Mini guide to Boston, Massachusetts

Home to contemporary art, revolutionary history and bold restaurants, this New England city offers a wide range of options for an inquisitive traveller.

Boston is America’s revolutionary town – for centuries it was the cultural and academic epicentre of the United States. This grand old dame of a city has daring museums, world-leading universities and some of the most progressive politics in the country.

is Boston’s showpiece contemporary museum of art – a striking glass building jutting above the waterfront. As well as housing installations and sculptures, the building’s theatre regularly hosts performance art showcases (100 Northern Avenue; closed Mon; admission £10).

The Freedom Trail is two-and-a half miles of revolutionary history. Beginning at Boston Common, the tour concludes at the USS Constitution – a frigate that fought off the British in the wars of independence. Take in the views from the Bunker Hill Monument.

Boston’s 34 Harbour Islands are a welcome retreat from the urban hubbub. Visit Georges Island’s Fort Warren or Little Brewster Island’s Boston Light lighthouse. Seasonal ferry services run from Boston Long Wharf North (ferries from £9).

Cambridge is home to two academic juggernauts – Harvard University and MIT. Leafy, café-lined squares and stately mansions belie the area’s history as a hotbed of progressive politics. Harvard operates free tours of its campus.

A Venetian-style palazzo houses the Isabella Stewart Gardner Museum, with a remarkable art collection including works by Michelangelo and Rembrandt. Also, if your name is Isabella, you get in for free (280 The Fenway; £8).

Eat and drink
Providing a master class in baking, Flour implores its customers to eat dessert first – cakes, brownies and cookies could well distract those popping in to lunch on gourmet sandwiches and pizzas at its canteen-like tables (12 Farnsworth St; cookies from £1).

Oleana, a pan- Mediterranean restaurant that’s situated in the neighbourhood of Inman Square, takes its inspiration from the cuisine of Greece and Morocco. The innovative range of meze options lead the charge on the menu (134 Hampshire St; meze dishes from £3).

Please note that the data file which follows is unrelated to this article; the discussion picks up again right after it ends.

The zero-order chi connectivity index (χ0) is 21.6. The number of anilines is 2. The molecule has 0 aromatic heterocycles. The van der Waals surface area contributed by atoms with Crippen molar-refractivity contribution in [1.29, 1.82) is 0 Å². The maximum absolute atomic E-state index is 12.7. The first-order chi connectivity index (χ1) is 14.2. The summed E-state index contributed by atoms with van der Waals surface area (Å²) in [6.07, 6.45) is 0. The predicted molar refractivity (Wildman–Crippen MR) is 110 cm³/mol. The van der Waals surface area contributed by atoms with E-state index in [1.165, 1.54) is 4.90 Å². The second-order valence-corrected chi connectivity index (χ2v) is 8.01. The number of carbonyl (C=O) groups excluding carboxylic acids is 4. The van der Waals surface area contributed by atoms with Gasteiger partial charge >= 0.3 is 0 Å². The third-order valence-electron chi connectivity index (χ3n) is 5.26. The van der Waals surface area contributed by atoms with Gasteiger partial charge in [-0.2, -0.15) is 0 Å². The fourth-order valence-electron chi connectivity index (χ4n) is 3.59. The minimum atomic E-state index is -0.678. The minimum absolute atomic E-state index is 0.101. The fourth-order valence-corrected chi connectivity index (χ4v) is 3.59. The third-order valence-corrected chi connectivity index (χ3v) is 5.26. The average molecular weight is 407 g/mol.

Giacomo’s Ristorante is a worthy ambassador for southern Italian gastronomy. Its no-frills dishes nonetheless arrive in generous portions – try the zuppa di pesce, a dish involving shrimp, scallops, calamari and lobster (355 Hanover St; mains from £9).

The diminutive Ten Tables only has a handful of covers. The emphasis is on the kitchen, which makes the most of seasonal produce, with seafood given prominence – try the pan-seared bluefish with roasted Jerusalem artichokes (597 Centre St; mains from £13).

Sportello bills itself as a modern reinvention of a classic diner, serving up sophisticated soups and salads at lunch, with decadent polenta and pasta dishes in the evening (348 Congress St; mains from £13).

Beacon Inn is spread over two 19th-century brownstone buildings in Boston’s leafy suburb of Brookline. Rooms are named after a Boston landmark, personality or neighbourhood. Dark-wood panelling, Persian rugs and ornamental fireplaces all add to the old-world charm (1087 & 1750 Beacon St, from £70).

An Italianate mansion located in the bohemian Jamaica Plain area, Taylor House has been lovingly restored in more recent times. Three guestrooms are decorated with bold, contemporary art and furnished with polished wooden floors and sleigh beds (50 Burroughs St; from £90).

Despite the name, you don’t require any membership to stay the night at The College Club – a guesthouse run by an all-female graduate society (but open to male visitors). Bay windows and spacious rooms are typical of the Victorian houses in this part of the city (44 Commonwealth Ave; from £95).

Dating back to 1882, the Newbury Guest House occupies three interconnected townhouses on Boston’s historic Newbury Street. Period rooms come with moulded ceilings and carved mantles (261 Newbury St; from £100).

A swanky hotel in a downtown high-rise, Omni Parker House is hands down Boston’s most historic hotel – Charles Dickens lived here for two years, Malcolm X worked in the kitchen, Ho Chi Minh was a pastry chef and the Boston cream pie – the official state dessert – was invented here (60 School St; from £130).

When to go
Autumn is the time to catch New England’s legendary autumn foliage in all its glory. Harborfest in July is a week-long Independence Day celebration, while October heralds the Head of the Charles Regatta.

Getting around
MBTA operates buses within Boston – routes can be confusing, so check their website’s journey planner (standard fare £1). Boston’s subway system is America’s oldest, with four lines extending into the city’s suburbs (from £1.25).

Getting there
Virgin Atlantic, Delta, American Airlines and BA fly to Boston’s Logan International airport from Heathrow (from £360). From any of Logan’s terminals, take the free shuttle bus to the airport subway station – trains reach downtown Boston in 30 minutes (£1.50).

The article ‘Mini guide to Boston, USA’ was published in partnership with Lonely Planet Magazine.

(

Similar Posts by The Author:

Leave a Reply